1788   New Hampshire ratified the Constitution of the United States and is admitted as the 9th state in the United States.

1791 Robert Napier, British engineer, was born  (d. 1876).

1798   Irish Rebellion of 1798: The British Army defeated Irish rebels at the Battle of Vinegar Hill.

1813   Peninsular War: Battle of Vitoria.

1824   Greek War of Independence: Egyptian forces captured Psara in the Aegean Sea.

1826   Maniots defeated Egyptians under Ibrahim Pasha in the Battle of Vergas.

1854  First Victoria Cross won during bombardment of Bomarsund in the Aland Islands.

1864   New Zealand Land Wars: The Tauranga Campaign ended.

1877   The Molly Maguires, ten Irish immigrants, were hanged at the Schuylkill County and Carbon County, Pennsylvania prisons?

1895  The Kiel Canal was officially opened.

1898   The United States captured Guam from Spain.

1905 Jean-Paul Sartre, French philosopher and writer, Nobel Prize  laureate, was born  (declined) (d. 1980).

1912  Mary McCarthy, American writer, was born  (d. 1989).

1915  The U.S. Supreme Court handed down its decision in Guinn v. United States 238 US 347 1915, striking down an Oklahoma law denying the right to vote to some citizens.

1919  The Royal Canadian Mounted Police fired a volley into a crowd of unemployed war veterans, killing two, during the Winnipeg General Strike.

1919   Admiral Ludwig von Reuter scuttled the German fleet in Scapa Flow, Orkney. The nine sailors killed were the last casualties of World War I.

1921  Judy Holliday, American actress, was born  (d. 1965)

1921  Jane Russell, American actress, was born.

1940  The first successful west-to-east navigation of Northwest Passage began at Vancouver, British Columbia

1942   World War II: Tobruk fell to Italian and German forces.

1942  World War II: A Japanese submarine surfaced near the Columbia River in Oregon, firing 17 shells at nearby Fort Stevens in one of only a handful of attacks by the Japanese against the United States mainland.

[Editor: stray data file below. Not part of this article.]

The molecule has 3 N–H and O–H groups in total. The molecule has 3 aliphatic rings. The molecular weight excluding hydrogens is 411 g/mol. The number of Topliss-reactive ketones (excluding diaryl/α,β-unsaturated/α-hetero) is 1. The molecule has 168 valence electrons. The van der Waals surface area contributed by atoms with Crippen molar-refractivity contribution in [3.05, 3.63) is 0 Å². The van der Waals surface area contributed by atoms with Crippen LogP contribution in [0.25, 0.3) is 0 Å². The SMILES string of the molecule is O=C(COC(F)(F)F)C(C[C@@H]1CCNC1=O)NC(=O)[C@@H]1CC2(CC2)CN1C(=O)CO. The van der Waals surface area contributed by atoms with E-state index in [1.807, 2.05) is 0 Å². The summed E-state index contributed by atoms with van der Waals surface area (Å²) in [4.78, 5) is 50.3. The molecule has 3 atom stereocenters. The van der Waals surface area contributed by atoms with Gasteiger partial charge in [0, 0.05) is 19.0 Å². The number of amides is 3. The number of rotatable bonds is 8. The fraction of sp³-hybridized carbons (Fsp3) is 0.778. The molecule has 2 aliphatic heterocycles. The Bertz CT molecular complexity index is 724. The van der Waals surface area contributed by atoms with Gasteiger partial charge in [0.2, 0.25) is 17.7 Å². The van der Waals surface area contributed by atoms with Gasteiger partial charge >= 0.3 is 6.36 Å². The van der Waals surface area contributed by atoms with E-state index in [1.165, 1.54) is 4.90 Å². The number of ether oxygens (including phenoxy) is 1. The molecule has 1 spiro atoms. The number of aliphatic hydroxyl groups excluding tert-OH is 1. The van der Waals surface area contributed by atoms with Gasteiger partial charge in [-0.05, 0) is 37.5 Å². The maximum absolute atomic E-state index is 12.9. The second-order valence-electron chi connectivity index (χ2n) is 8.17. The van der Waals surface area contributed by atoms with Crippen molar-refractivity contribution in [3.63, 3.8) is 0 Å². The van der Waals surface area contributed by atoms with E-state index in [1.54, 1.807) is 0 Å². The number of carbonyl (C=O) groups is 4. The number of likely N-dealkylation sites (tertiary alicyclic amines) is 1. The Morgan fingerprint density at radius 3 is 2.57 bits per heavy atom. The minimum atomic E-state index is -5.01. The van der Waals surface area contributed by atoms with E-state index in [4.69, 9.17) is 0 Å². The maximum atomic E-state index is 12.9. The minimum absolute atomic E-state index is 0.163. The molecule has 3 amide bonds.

1944 Ray Davies, English musician (The Kinks), was born.

1945  World War II: The Battle of Okinawa ended.

1947  Joey Molland, English musician (Badfinger), was born.

1948 Ian McEwan, English writer, was born?

1948  Columbia Records introduced the long-playing record album in a public demonstration at the Waldorf-Astoria Hotel.

1952  Philippine School of Commerce, through a republic act, was converted to Philippine College of Commerce; later to be the Polytechnic University of the Philippines.

1957  Ellen Louks Fairclough was sworn in as Canada’s first woman Cabinet Minister.

1964 The Beatles landed in New Zealand.

The Beatles land in NZ

1964  Three civil rights workers, Andrew Goodman, James Chaney and Mickey Schwerner, were murdered in Neshoba County, Mississippi,, by members of the Ku Klux Klan?

1973   In handing down the decision in Miller v. California 413 US 15, the Supreme Court of the United States established the Miller Test, which now governs obscenity in U.S. law.

1982 Prince William of Wales, British prince and heir, was born.

1982 John Hinckley was found not guilty by reason of insanity for the attempted assassination of U.S. President Ronald Reagan.

2000   Section 28 (outlawing the ‘promotion’ of homosexuality in the United Kingdom) was repealed in Scotland with a 99 to 17 vote.

2001  A federal grand jury in Alexandria, Virginia, indictws 13 Saudis and a Lebanese in the 1996 bombing of the Khobar Towers in Saudi Arabia that killed 19 American servicemen.

2004   SpaceShipOne became the first privately funded spaceplane to achieve spaceflight.

2006   Pluto’s newly discovered moons were officially named Nix & Hydra.

Sourced from NZ History Online & Wikipedia